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What Are the Statute of Limitations for Crime in New Jersey?

Technology is everchanging. It improves and adapts every day. With these technological advancements comes a new ability to more accurately and efficiently prosecute crimes with the use of forensics, facial recognition, and photo and video evidence. DNA from a crime scene that has been unidentifiable for years can now be analyzed and matched with more precision than ever before. But is DNA from that long ago still relevant? It depends on the crime. In New Jersey, certain crimes can be prosecuted for years after the offense or sometimes indefinitely depending on the statute of limitations. If you are facing criminal charges, contact a Bergen County criminal defense attorney for assistance.

What is a Statute of Limitations?

For criminal charges, a statute of limitations is a law determining the maximum amount of time that can pass after an event in which a person can begin legal proceedings. In simpler terms, it is the time constraint that a person must press charges or file a lawsuit or claim within. The length of the statute of limitations will vary depending on the type of crime that was committed, and some crimes may not have a limit at all. Disorderly persons offenses (New Jersey’s term for misdemeanors) will have a shorter prosecution window because they are usually less severe crimes. An indictable crime (New Jersey’s term for a felony) will have a much longer statute.

How Long Are the Statute of Limitations in New Jersey?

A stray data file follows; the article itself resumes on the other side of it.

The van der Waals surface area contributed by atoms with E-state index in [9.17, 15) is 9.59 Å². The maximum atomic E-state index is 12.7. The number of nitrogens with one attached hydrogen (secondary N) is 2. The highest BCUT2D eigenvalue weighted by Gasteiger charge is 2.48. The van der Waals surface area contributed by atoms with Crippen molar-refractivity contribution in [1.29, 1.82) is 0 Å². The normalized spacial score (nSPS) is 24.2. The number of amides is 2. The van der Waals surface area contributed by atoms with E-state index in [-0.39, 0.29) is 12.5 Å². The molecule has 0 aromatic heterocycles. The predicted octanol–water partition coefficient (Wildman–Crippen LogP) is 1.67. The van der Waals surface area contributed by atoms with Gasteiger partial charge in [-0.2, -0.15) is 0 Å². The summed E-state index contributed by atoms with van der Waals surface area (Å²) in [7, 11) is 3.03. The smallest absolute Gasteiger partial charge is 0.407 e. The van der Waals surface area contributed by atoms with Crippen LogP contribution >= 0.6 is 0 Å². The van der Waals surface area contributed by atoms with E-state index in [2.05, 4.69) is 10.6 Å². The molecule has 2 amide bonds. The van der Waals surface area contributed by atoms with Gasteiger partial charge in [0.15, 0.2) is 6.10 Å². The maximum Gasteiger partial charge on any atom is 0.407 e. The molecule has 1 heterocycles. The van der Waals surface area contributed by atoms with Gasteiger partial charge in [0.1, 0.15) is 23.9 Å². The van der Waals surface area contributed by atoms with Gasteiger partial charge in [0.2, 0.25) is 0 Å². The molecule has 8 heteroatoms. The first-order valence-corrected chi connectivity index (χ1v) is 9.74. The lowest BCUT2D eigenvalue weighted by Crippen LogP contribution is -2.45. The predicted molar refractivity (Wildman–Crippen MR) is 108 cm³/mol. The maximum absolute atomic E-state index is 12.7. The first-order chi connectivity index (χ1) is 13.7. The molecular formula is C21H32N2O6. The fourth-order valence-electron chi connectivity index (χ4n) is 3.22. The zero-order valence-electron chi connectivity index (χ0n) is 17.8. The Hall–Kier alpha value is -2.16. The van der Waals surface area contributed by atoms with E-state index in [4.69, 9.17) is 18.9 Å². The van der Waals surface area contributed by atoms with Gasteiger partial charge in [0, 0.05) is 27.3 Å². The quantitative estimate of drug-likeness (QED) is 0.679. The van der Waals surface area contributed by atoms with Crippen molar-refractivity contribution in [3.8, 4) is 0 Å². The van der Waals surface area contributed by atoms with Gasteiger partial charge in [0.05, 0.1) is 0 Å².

There is not one set statute of limitations, but a variety for each category of crime. In New Jersey, the standard statute of limitations include the following.

  • Disorderly persons offense or petty offense: 1 year
  • Official misconduct and/or bribery: 7 years
  • Murder: none
  • Manslaughter: none
  • Sexual assault: none
  • Terrorism crimes: none
  • Fleeing the scene of an accident: 1 year
  • DWI: 90 days
  • Refusing a breathalyzer: 90 days
  • Driving with a suspended license: 90 days
  • Any other crime: 5 years

There are exceptions to any rule, including statute of limitations. For example, if a person under the age of 18 commits sexual assault or endangers the life of a child, the statute of limitations is 5 years after they turn 18 years old.

The statute can also be tolled, meaning paused, if the defendant flees at any point or if the prosecution is pending.

Can a Lawyer Help if I’m Charged With a Crime Years Later?

Statutes of limitation and the law in general and be complex and confusing. With different tolling rules and varying situations being able to increase or decrease the time constraint for legal action it is important to acquire the services of an experienced attorney.

If the state tries to prosecute you when the statute of limitations has already passed your lawyer can use this fact as a defense. Hopefully, this will result in a trial dismissal. Unfortunately, statute laws are complicated and this argument is not foolproof. Having a skilled lawyer on your side will be instrumental in reducing or eliminating your charges.

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